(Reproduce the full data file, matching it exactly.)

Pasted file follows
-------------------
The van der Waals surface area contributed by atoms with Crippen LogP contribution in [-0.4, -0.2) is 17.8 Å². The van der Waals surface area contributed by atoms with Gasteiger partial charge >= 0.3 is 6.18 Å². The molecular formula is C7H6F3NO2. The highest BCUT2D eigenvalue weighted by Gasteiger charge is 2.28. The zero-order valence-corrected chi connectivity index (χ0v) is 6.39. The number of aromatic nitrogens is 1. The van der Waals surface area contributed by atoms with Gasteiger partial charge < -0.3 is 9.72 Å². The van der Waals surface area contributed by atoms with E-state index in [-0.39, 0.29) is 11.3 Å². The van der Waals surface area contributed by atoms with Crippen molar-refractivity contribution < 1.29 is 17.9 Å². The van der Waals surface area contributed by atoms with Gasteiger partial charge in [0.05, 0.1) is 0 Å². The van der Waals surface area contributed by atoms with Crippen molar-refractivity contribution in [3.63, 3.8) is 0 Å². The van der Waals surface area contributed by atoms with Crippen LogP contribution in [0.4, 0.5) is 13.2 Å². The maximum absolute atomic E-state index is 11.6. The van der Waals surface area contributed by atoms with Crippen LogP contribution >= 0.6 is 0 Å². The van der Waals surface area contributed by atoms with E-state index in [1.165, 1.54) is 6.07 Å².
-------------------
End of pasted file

The van der Waals surface area contributed by atoms with Crippen LogP contribution in [-0.4, -0.2) is 17.8 Å². The van der Waals surface area contributed by atoms with Gasteiger partial charge >= 0.3 is 6.18 Å². The molecular formula is C7H6F3NO2. The highest BCUT2D eigenvalue weighted by Gasteiger charge is 2.28. The zero-order valence-corrected chi connectivity index (χ0v) is 6.39. The number of aromatic nitrogens is 1. The van der Waals surface area contributed by atoms with Gasteiger partial charge < -0.3 is 9.72 Å². The van der Waals surface area contributed by atoms with E-state index in [-0.39, 0.29) is 11.3 Å². The van der Waals surface area contributed by atoms with Crippen molar-refractivity contribution < 1.29 is 17.9 Å². The van der Waals surface area contributed by atoms with Gasteiger partial charge in [0.05, 0.1) is 0 Å². The van der Waals surface area contributed by atoms with Crippen molar-refractivity contribution in [3.63, 3.8) is 0 Å². The van der Waals surface area contributed by atoms with Crippen LogP contribution in [0.4, 0.5) is 13.2 Å². The maximum absolute atomic E-state index is 11.6. The van der Waals surface area contributed by atoms with Crippen LogP contribution >= 0.6 is 0 Å². The van der Waals surface area contributed by atoms with E-state index in [1.165, 1.54) is 6.07 Å².